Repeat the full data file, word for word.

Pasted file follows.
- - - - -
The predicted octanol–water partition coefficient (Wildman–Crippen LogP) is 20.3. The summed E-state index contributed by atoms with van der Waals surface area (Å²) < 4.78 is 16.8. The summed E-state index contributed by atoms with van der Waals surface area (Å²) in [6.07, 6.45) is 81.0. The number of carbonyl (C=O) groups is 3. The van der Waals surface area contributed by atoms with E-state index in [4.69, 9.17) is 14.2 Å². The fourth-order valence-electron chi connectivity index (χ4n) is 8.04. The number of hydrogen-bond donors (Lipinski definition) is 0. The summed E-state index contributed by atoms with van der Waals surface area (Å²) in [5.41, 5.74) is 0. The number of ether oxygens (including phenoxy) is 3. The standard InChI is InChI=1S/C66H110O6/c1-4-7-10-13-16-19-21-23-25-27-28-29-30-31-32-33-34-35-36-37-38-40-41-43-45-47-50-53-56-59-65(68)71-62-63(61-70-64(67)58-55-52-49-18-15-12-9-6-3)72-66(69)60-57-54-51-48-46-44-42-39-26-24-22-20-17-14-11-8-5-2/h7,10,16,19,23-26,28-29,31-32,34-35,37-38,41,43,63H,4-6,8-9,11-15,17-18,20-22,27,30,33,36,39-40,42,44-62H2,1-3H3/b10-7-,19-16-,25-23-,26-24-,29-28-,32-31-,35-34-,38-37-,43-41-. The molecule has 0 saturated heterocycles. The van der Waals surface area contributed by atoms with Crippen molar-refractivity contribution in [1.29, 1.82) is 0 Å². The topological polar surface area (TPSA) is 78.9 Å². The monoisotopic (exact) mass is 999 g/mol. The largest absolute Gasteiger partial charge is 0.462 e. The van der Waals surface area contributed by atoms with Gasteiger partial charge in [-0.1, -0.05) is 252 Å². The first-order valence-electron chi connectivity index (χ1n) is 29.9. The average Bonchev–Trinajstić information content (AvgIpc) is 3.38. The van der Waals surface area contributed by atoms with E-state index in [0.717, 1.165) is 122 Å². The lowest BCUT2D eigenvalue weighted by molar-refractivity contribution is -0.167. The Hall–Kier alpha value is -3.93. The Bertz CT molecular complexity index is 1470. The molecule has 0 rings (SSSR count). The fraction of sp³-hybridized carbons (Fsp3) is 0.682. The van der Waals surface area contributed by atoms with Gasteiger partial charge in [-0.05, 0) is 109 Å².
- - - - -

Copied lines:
The predicted octanol–water partition coefficient (Wildman–Crippen LogP) is 20.3. The summed E-state index contributed by atoms with van der Waals surface area (Å²) < 4.78 is 16.8. The summed E-state index contributed by atoms with van der Waals surface area (Å²) in [6.07, 6.45) is 81.0. The number of carbonyl (C=O) groups is 3. The van der Waals surface area contributed by atoms with E-state index in [4.69, 9.17) is 14.2 Å². The fourth-order valence-electron chi connectivity index (χ4n) is 8.04. The number of hydrogen-bond donors (Lipinski definition) is 0. The summed E-state index contributed by atoms with van der Waals surface area (Å²) in [5.41, 5.74) is 0. The number of ether oxygens (including phenoxy) is 3. The standard InChI is InChI=1S/C66H110O6/c1-4-7-10-13-16-19-21-23-25-27-28-29-30-31-32-33-34-35-36-37-38-40-41-43-45-47-50-53-56-59-65(68)71-62-63(61-70-64(67)58-55-52-49-18-15-12-9-6-3)72-66(69)60-57-54-51-48-46-44-42-39-26-24-22-20-17-14-11-8-5-2/h7,10,16,19,23-26,28-29,31-32,34-35,37-38,41,43,63H,4-6,8-9,11-15,17-18,20-22,27,30,33,36,39-40,42,44-62H2,1-3H3/b10-7-,19-16-,25-23-,26-24-,29-28-,32-31-,35-34-,38-37-,43-41-. The molecule has 0 saturated heterocycles. The van der Waals surface area contributed by atoms with Crippen molar-refractivity contribution in [1.29, 1.82) is 0 Å². The topological polar surface area (TPSA) is 78.9 Å². The monoisotopic (exact) mass is 999 g/mol. The largest absolute Gasteiger partial charge is 0.462 e. The van der Waals surface area contributed by atoms with Gasteiger partial charge in [-0.1, -0.05) is 252 Å². The first-order valence-electron chi connectivity index (χ1n) is 29.9. The average Bonchev–Trinajstić information content (AvgIpc) is 3.38. The van der Waals surface area contributed by atoms with E-state index in [0.717, 1.165) is 122 Å². The lowest BCUT2D eigenvalue weighted by molar-refractivity contribution is -0.167. The Hall–Kier alpha value is -3.93. The Bertz CT molecular complexity index is 1470. The molecule has 0 rings (SSSR count). The fraction of sp³-hybridized carbons (Fsp3) is 0.682. The van der Waals surface area contributed by atoms with Gasteiger partial charge in [-0.05, 0) is 109 Å².